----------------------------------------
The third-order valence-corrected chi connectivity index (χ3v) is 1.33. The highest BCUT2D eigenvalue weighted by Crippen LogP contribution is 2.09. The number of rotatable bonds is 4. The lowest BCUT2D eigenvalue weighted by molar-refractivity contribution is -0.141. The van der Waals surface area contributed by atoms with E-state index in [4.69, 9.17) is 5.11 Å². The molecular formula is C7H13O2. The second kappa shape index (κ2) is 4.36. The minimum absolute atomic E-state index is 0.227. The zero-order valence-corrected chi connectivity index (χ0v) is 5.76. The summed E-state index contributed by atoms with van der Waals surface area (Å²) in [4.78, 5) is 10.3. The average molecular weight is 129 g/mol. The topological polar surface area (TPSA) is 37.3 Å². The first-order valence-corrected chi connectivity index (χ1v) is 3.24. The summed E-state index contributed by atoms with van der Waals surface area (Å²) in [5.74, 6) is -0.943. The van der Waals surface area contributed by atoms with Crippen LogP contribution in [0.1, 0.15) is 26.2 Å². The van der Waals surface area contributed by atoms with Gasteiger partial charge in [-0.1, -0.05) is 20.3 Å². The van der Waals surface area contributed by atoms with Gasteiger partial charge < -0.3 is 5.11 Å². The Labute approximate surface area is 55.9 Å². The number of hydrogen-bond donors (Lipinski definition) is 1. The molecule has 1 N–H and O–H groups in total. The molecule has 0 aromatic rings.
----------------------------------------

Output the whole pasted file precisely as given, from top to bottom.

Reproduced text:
The third-order valence-corrected chi connectivity index (χ3v) is 1.33. The highest BCUT2D eigenvalue weighted by Crippen LogP contribution is 2.09. The number of rotatable bonds is 4. The lowest BCUT2D eigenvalue weighted by molar-refractivity contribution is -0.141. The van der Waals surface area contributed by atoms with E-state index in [4.69, 9.17) is 5.11 Å². The molecular formula is C7H13O2. The second kappa shape index (κ2) is 4.36. The minimum absolute atomic E-state index is 0.227. The zero-order valence-corrected chi connectivity index (χ0v) is 5.76. The summed E-state index contributed by atoms with van der Waals surface area (Å²) in [4.78, 5) is 10.3. The average molecular weight is 129 g/mol. The topological polar surface area (TPSA) is 37.3 Å². The first-order valence-corrected chi connectivity index (χ1v) is 3.24. The summed E-state index contributed by atoms with van der Waals surface area (Å²) in [5.74, 6) is -0.943. The van der Waals surface area contributed by atoms with Crippen LogP contribution in [0.1, 0.15) is 26.2 Å². The van der Waals surface area contributed by atoms with Gasteiger partial charge in [-0.1, -0.05) is 20.3 Å². The van der Waals surface area contributed by atoms with Gasteiger partial charge < -0.3 is 5.11 Å². The Labute approximate surface area is 55.9 Å². The number of hydrogen-bond donors (Lipinski definition) is 1. The molecule has 1 N–H and O–H groups in total. The molecule has 0 aromatic rings.